The Most Vital Thought Leadership Best Practices to Keep in Mind


If you’re part of the 66% of marketers who consider thought leadership a top priority for your organization, here are some sobering statistics for you: 

  1. Thirty-eight percent (38%) of Final Decision-Makers say that the market is oversaturated with thought leadership content.
  2. Seventy-one percent (71%) of Decision-Makers say that less than half of the thought leadership they consume gives them valuable insights.

This indicates a lack of quality thought leadership content (not for lack of trying), a wave of bandwagoners rushing to address this need (albeit poorly), as well as an opportunity to be seized by those who can create the right kind of thought leadership content.

To take advantage of this situation, here are some best practices to keep in mind before you start implementing thought leadership into your marketing plan.

Stay Up-to-Date on Current Industry Trends

One of the most important yet most commonly overlooked practice is a simple one: Staying up-to-date on current trends. 

Thought leaders must be up-to-date with the latest trends, innovations, and insights in their industry. This means regularly consuming industry news, attending conferences and events, and actively engaging with peers and experts in the field. Staying current helps thought leaders stay relevant and ensures that their content is always fresh and valuable to their audience.

You can take a leaf from Communardo’s book. As companies worldwide transitioned into hybrid/remote working due to the Covid-19 pandemic, Communardo released an informative pillar page guiding readers on how to set up frictionless and collaborative digital workspaces. 

Be Consistent in Sharing Content

Another oft-overlooked best practice of thought leadership is consistency. Being called a “one-hit wonder” isn’t a compliment—the same goes for thought leadership. 

It is important to produce high-quality thought leadership content regularly because sporadic efforts could lead to your business being viewed as opportunistic or worse, a bandwagoner. For example, if your fintech brand is investment-related and starts publishing an opinion piece on the latest trends in personal finance, but fails to follow up or continue the narrative, then your brand will lose credibility.

Consistency also refers to the channels you use to distribute your thought leadership content. For example, if you rely heavily on Twitter, you can refer to the best social media practices for keeping a consistent tone/style here. If you have your own podcast, you can check out how we structure our podcast topics, what we talk about, and how we keep a consistent tone/style as well.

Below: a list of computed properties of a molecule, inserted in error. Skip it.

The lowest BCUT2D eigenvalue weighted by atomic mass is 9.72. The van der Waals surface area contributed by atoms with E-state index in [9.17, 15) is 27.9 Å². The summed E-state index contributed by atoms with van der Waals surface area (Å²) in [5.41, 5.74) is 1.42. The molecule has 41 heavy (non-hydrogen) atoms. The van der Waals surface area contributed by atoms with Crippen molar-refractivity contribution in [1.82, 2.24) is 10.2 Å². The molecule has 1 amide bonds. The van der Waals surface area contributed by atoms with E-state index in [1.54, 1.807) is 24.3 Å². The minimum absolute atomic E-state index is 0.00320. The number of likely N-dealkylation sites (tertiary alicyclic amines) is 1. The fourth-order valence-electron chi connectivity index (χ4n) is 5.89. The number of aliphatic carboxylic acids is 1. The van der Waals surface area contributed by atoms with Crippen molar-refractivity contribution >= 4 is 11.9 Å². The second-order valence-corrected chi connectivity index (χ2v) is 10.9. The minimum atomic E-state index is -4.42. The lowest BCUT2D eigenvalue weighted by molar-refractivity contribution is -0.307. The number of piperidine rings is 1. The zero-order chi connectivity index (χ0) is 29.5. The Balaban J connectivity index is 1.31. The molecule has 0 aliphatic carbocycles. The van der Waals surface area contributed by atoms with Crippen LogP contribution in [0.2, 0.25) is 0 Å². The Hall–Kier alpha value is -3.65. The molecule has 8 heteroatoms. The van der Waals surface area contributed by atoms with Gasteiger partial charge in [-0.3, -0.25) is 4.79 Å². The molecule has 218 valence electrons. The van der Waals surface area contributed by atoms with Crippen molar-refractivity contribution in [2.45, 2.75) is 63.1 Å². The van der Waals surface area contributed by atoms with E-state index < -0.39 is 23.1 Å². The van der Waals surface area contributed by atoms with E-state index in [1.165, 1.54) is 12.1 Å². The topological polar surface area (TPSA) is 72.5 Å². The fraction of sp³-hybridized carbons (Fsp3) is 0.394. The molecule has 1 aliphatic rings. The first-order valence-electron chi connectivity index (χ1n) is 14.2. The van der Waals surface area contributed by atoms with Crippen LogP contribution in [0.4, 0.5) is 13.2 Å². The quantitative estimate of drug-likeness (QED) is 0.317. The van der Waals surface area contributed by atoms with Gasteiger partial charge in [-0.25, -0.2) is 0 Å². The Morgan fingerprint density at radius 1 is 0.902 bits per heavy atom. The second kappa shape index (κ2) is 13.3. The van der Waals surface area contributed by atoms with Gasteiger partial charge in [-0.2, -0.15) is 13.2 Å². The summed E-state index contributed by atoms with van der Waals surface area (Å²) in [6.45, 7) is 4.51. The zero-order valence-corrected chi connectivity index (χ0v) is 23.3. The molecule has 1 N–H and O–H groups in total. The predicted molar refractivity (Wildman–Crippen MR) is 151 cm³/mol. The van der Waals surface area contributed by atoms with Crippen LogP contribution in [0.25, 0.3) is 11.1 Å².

Provide Original Solutions to Buyers’ Pains

Currently, 40% of buyers claim that existing thought leadership content contains unoriginal thinking or a lack of new ideas, which is where you can step in.

By providing unique and original solutions to industry problems, you can differentiate yourself from competitors and demonstrate your expertise in the field. To achieve this, you should 

  • approach industry problems with personalized, targeted messaging, 
  • display fresh perspectives to disrupt the status quo, and 
  • highlight what is needed to resolve said problems.

One way you can do this is by researching your customers’ buying patterns and preferences or conducting user interviews to generate insights uniquely available to your organization. Avontus leveraged this tactic and successfully launched a groundbreaking State of the Industry report

In the report, Avontus 

  • highlighted the industry’s transition from manual to digital solutions, 
  • presented readers with a clear transformation roadmap, and 
  • backed their report up with robust quantitative and qualitative research. 

Avoid Hard Selling to Make Your Point

The worst thing you can do as a thought leader is come across as overly salesy. It greatly diminishes the impact of whatever you are trying to convey due to your audience being wary of ulterior motives. In fact, you risk alienating your audience entirely and severely damaging your credibility. 

Sadly, this occurs more often than you think. Forty-six percent of buyers claim that existing thought leadership content is overly focused on selling or describing products rather than conveying valuable information. 

While it’s important to promote your brand, the focus should always be on providing value by sharing insights and knowledge that benefit your audience. By providing meaningful and useful content, you can build trust and credibility with potential customers, positioning your brand as an authority in your industry.

It’s a long game. If you’re running a company like Acorns, you should be sharing insights and tips on how to manage personal finances, not about how much higher your interest rates are or how low your fees are. That way, you’re at the top of your audiences’ minds after they’ve been prompted or motivated to save money by your content.

Leave Thought Leadership to the Experts

Thought leadership content is going to play a dominant role in any B2B marketing strategy moving forward. To successfully incorporate thought leadership in your marketing efforts, you should adhere to the best practices mentioned above, like staying up-to-date on current trends, providing original solutions, and avoiding the hard sell. 

If you’d rather leave your thought leadership efforts to a B2B marketing agency with a successful track record of strategic thought leadership campaigns, you can reach out to us for a discovery call!

The Author

David Ho

David hails from a rather unorthodox background in writing and applied linguistics. He wandered the wilderness of sales and tech recruitment for close to 3 years before coming home to content writing.

David Ho